Wavelengths By Jim Kempton
Wavelengths
By Jim Kempton

By Jim Kempton

Work is what we have to do, and leisure is the stuff no one requires of us—no matter what kind of effort is involved. Anyone who has been tortured by the time and exertion necessary to achieve a solid 70 handicap on the links knows a good golf game takes more effort than most work at the office. And yet, we will slog through the rain on 18 links, paddle against massive closeouts in the surf and run 6 kilometers in the scorching heat and consider it a pleasure as opposed to making a phone call in an air-conditioned office to someone we don’t want to speak to, and bear the inevitable stress of the interaction.

Work is often made unpleasant by the person we call our immediate supervisor—at least that’s what we think makes it unpleasant. Bosses always mistake our attentiveness to them at work for being admiring of their talent—when actually we are just trying to keep our job.

Women have the hardest time in the workplace. More than one woman has told me they feel like they have to think like a man, act like a lady, look like a young girl and work like a dog. This is the most pervasive aspect of working in America today. If you want to know what the term “institutional racism” or “institutional sexism” looks like, look no further than the hundreds of women from all walks of life and all types of industries who have come forward in the last year to give witness to how they are treated differently because of their gender. That mercifully seems to be changing rapidly and it couldn’t happen fast enough in a world like ours.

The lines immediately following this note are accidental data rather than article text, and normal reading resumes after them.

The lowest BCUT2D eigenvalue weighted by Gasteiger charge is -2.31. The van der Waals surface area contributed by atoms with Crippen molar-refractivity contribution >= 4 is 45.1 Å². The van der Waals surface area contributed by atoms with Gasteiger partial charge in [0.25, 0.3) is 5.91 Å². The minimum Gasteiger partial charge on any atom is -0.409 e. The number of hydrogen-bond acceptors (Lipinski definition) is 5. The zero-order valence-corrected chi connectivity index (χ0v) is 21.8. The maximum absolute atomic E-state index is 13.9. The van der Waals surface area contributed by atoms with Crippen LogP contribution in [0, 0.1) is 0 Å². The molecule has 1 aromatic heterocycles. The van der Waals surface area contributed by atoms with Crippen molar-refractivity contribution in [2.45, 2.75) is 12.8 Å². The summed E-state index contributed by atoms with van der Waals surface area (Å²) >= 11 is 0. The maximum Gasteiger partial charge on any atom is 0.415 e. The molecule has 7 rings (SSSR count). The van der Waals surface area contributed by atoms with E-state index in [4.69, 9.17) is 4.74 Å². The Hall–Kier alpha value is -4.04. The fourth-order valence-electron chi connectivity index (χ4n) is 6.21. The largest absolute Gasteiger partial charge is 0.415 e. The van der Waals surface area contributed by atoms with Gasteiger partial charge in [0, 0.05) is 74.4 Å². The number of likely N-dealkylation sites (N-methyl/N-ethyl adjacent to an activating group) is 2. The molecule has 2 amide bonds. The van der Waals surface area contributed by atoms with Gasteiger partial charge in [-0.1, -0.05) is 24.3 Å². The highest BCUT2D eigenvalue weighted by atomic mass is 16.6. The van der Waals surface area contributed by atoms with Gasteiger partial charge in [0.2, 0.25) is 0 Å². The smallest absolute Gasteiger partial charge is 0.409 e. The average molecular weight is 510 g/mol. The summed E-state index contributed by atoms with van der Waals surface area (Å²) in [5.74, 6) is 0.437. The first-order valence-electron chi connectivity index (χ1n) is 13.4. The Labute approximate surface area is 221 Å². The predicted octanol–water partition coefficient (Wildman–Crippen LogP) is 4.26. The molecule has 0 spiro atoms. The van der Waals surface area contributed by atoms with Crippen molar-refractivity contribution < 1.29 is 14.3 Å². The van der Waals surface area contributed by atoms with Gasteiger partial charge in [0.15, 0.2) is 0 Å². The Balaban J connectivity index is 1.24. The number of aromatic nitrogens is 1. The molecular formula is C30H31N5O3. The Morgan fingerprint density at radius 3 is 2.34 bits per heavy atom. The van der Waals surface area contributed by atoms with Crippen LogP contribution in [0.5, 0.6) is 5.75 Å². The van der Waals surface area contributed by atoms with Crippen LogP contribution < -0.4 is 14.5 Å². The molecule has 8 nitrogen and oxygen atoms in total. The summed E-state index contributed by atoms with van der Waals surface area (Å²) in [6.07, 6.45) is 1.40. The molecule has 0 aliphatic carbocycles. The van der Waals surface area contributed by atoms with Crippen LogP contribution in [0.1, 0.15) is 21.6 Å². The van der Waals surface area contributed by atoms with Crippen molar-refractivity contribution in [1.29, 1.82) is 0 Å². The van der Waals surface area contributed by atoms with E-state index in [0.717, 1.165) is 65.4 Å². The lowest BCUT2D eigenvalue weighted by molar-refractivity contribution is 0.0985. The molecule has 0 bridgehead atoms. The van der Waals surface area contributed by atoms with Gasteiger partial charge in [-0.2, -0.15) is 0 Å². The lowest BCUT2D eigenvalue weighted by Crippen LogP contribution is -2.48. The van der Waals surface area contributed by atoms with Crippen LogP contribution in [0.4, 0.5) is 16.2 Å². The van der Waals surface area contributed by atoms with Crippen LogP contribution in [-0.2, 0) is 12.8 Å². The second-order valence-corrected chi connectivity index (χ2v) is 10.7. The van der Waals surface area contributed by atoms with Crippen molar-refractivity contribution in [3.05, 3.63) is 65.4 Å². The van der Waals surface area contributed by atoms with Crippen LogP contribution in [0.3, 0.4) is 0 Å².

And like their male counterparts, the breadwinning spouse puts up with a lot of inexcusable behavior because we need to cover the mortgage, the kids’ doctor bills and the car payment even though the way we achieve those necessities seems pointless or even absurd.

Which brings us to the point here: work is considered work because it is not our choice—where play (no matter how frustrating, difficult or downright dangerous) is something we choose to do. So perhaps when they say “do what you love” there is some unrealized connection there, as we tend to do much better at our play (which we love) than we do with our work (which we don’t). What I do know is there is truth to the old saying that nobody ever expressed their dying regrets to be “I wish I had spent more time at the office.”

And of course, there is another important axiom to remember when feeling guilty about all the stuff you feel you should be doing versus all the time you spend just doing what you want, which is often not a dang thing: Hard work pays off in the future. Laziness pays off now.

And remember, even after working hard, kicking butt, struggling to constantly win, we still get old and die. The winner of the rat race is still a rat.

 Jim Kempton is the author of Surfing, the Advanced Manual, a book on surf tips from the pros. His theory assumes work is for people who haven’t learned to surf yet.

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